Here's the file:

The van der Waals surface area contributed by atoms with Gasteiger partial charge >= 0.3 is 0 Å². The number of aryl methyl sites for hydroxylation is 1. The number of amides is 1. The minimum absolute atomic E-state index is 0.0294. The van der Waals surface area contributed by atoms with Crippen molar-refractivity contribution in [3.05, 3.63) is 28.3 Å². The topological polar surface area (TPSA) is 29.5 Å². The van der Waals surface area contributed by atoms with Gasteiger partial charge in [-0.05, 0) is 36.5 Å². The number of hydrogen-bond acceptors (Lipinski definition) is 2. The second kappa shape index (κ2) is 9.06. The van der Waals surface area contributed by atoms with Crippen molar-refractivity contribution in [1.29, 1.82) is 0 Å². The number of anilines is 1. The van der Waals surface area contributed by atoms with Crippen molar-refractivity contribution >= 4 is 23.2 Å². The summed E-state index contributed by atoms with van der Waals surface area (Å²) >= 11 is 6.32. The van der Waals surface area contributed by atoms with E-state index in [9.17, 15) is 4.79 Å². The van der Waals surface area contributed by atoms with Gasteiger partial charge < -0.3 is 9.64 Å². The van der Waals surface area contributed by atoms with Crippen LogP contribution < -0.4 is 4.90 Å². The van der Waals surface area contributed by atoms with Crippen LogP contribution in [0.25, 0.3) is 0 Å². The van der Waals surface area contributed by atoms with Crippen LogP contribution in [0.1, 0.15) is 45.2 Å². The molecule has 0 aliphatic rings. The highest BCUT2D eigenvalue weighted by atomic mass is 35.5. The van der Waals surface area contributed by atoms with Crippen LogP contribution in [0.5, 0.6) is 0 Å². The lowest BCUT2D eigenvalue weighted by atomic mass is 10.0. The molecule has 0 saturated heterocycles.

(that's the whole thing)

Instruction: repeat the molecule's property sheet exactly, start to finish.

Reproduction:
The van der Waals surface area contributed by atoms with Gasteiger partial charge >= 0.3 is 0 Å². The number of aryl methyl sites for hydroxylation is 1. The number of amides is 1. The minimum absolute atomic E-state index is 0.0294. The van der Waals surface area contributed by atoms with Crippen molar-refractivity contribution in [3.05, 3.63) is 28.3 Å². The topological polar surface area (TPSA) is 29.5 Å². The van der Waals surface area contributed by atoms with Gasteiger partial charge in [-0.05, 0) is 36.5 Å². The number of hydrogen-bond acceptors (Lipinski definition) is 2. The second kappa shape index (κ2) is 9.06. The van der Waals surface area contributed by atoms with Crippen molar-refractivity contribution in [1.29, 1.82) is 0 Å². The number of anilines is 1. The van der Waals surface area contributed by atoms with Crippen molar-refractivity contribution >= 4 is 23.2 Å². The summed E-state index contributed by atoms with van der Waals surface area (Å²) >= 11 is 6.32. The van der Waals surface area contributed by atoms with E-state index in [9.17, 15) is 4.79 Å². The van der Waals surface area contributed by atoms with Gasteiger partial charge < -0.3 is 9.64 Å². The van der Waals surface area contributed by atoms with Crippen LogP contribution < -0.4 is 4.90 Å². The van der Waals surface area contributed by atoms with Crippen LogP contribution in [0.25, 0.3) is 0 Å². The van der Waals surface area contributed by atoms with Crippen LogP contribution in [0.1, 0.15) is 45.2 Å². The molecule has 0 aliphatic rings. The highest BCUT2D eigenvalue weighted by atomic mass is 35.5. The van der Waals surface area contributed by atoms with Crippen LogP contribution in [0.5, 0.6) is 0 Å². The lowest BCUT2D eigenvalue weighted by atomic mass is 10.0. The molecule has 0 saturated heterocycles.